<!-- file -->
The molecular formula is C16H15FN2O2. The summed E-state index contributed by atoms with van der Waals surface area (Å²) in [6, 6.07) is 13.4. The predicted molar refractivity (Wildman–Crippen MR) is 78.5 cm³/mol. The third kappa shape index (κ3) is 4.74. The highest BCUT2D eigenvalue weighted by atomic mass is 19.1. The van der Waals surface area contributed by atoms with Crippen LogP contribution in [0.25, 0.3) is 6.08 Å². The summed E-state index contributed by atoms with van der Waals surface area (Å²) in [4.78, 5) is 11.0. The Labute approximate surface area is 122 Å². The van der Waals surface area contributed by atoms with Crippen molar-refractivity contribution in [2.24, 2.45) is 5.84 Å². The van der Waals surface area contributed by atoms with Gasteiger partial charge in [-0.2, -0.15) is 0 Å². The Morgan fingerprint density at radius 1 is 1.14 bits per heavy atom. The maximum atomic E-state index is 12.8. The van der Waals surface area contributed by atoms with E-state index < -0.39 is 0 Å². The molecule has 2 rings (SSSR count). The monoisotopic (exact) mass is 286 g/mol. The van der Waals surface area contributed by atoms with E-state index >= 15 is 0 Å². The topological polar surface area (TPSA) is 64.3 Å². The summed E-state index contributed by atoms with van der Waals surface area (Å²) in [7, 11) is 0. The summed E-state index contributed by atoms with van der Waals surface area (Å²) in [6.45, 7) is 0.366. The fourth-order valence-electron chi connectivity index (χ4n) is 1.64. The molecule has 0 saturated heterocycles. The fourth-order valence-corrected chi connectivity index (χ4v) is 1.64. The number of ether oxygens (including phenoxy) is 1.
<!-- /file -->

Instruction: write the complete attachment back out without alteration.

The molecular formula is C16H15FN2O2. The summed E-state index contributed by atoms with van der Waals surface area (Å²) in [6, 6.07) is 13.4. The predicted molar refractivity (Wildman–Crippen MR) is 78.5 cm³/mol. The third kappa shape index (κ3) is 4.74. The highest BCUT2D eigenvalue weighted by atomic mass is 19.1. The van der Waals surface area contributed by atoms with Crippen LogP contribution in [0.25, 0.3) is 6.08 Å². The summed E-state index contributed by atoms with van der Waals surface area (Å²) in [4.78, 5) is 11.0. The Labute approximate surface area is 122 Å². The van der Waals surface area contributed by atoms with Crippen molar-refractivity contribution in [2.24, 2.45) is 5.84 Å². The van der Waals surface area contributed by atoms with Gasteiger partial charge in [-0.2, -0.15) is 0 Å². The Morgan fingerprint density at radius 1 is 1.14 bits per heavy atom. The maximum atomic E-state index is 12.8. The van der Waals surface area contributed by atoms with E-state index < -0.39 is 0 Å². The molecule has 2 rings (SSSR count). The monoisotopic (exact) mass is 286 g/mol. The van der Waals surface area contributed by atoms with E-state index >= 15 is 0 Å². The topological polar surface area (TPSA) is 64.3 Å². The summed E-state index contributed by atoms with van der Waals surface area (Å²) in [7, 11) is 0. The summed E-state index contributed by atoms with van der Waals surface area (Å²) in [6.45, 7) is 0.366. The fourth-order valence-electron chi connectivity index (χ4n) is 1.64. The molecule has 0 saturated heterocycles. The fourth-order valence-corrected chi connectivity index (χ4v) is 1.64. The number of ether oxygens (including phenoxy) is 1.